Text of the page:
Societies are a relatively modern form. These are formed when about seven persons come together for a common purpose in a general body. These may be Indians or foreigners. You can add more members. Each general body member has one vote. The general body then elects a governing board (usually 5-7 persons) from among the members. The governing board manages the organisation directly or through executive employees. Societies in many states are governed by the Societies Registration Act, 1860 in its original or amended form. However, a number of states have passed their own laws for regulating societies - these laws have replaced the original Societies Registration Act, 1860. A society formed in one state can usually operate in other states, if its Memorandum says so. However, in many states, the registrars may refuse to register such a society. Or they may impose additional conditions. For instance, you can register an all-India society in Delhi, only if you have members from several different states. Governance and public filing requirements vary from one state to another. In general, every society has to file a list of governing body members annually. Many states ask for filing of audited accounts as well. However, there are as many which do not. The main Societies Registration Act, 1860 itself does not have any provision for filing of audited accounts. In most states (except Tamil Nadu), members and office bearers can also be paid employees of the society.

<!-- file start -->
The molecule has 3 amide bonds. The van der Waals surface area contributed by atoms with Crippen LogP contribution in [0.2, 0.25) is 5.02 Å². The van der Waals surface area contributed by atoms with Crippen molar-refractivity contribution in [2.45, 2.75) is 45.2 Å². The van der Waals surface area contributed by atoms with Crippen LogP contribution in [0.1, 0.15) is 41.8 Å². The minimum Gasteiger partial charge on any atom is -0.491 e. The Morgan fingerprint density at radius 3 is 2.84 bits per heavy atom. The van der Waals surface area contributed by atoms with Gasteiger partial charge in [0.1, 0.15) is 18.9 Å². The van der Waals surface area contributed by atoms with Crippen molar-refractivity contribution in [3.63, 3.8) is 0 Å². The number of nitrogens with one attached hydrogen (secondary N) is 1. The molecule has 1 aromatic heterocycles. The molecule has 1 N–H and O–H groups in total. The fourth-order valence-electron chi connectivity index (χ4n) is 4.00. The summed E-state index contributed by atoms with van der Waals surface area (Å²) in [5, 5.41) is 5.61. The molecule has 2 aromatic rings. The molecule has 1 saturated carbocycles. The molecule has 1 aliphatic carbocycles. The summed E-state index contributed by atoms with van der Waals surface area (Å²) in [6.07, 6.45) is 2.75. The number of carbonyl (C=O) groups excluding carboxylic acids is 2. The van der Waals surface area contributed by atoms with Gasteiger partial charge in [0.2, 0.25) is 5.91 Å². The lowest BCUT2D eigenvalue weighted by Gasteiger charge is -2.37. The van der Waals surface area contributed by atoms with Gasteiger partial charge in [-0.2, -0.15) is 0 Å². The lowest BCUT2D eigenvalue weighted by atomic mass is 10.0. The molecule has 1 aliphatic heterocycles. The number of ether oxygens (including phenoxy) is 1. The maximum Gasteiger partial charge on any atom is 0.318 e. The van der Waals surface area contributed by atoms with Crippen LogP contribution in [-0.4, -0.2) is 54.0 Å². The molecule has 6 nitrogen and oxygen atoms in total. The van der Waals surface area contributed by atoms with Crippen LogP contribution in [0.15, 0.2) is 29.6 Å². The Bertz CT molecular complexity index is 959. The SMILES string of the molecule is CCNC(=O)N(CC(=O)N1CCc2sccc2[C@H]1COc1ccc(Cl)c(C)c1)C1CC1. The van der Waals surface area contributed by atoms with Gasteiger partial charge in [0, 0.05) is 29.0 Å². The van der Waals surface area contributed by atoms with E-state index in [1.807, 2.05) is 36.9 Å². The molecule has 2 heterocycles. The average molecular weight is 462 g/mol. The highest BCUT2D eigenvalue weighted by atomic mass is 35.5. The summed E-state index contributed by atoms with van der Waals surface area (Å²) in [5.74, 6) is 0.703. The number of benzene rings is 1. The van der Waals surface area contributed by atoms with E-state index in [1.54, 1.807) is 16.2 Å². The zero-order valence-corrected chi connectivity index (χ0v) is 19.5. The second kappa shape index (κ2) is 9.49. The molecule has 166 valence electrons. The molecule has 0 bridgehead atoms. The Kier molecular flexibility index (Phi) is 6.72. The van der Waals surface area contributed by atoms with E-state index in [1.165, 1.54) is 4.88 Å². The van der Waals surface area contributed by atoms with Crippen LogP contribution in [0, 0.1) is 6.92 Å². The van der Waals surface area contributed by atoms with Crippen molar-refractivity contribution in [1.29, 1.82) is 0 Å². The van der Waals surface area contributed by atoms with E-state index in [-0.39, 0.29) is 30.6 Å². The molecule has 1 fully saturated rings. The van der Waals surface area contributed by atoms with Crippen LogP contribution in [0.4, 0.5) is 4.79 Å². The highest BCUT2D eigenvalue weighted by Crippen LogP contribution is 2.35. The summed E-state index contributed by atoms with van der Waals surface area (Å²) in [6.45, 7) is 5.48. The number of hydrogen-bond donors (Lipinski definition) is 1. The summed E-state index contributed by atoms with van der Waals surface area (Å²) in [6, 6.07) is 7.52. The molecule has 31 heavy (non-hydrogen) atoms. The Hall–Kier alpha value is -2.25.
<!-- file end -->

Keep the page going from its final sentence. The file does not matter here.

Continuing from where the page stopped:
Formation and governance of a society is more difficult than a trust, but easier than a company. However, finding and corralling seven members can sometimes be difficult. This form works best for people with state-level objectives, who want to focus on their activities, and cannot be bothered with too many formalities.
A society is somewhat like a bus full of pilgrims, driven by one of the passengers. Arguments may break out over who pays for the fuel and for repairs. There might be quarrels about where to go and how long to stop at each shrine. The driver may be impeached every now and then. To avoid this, most societies restrict membership to the minimum, and raise funds from outsiders.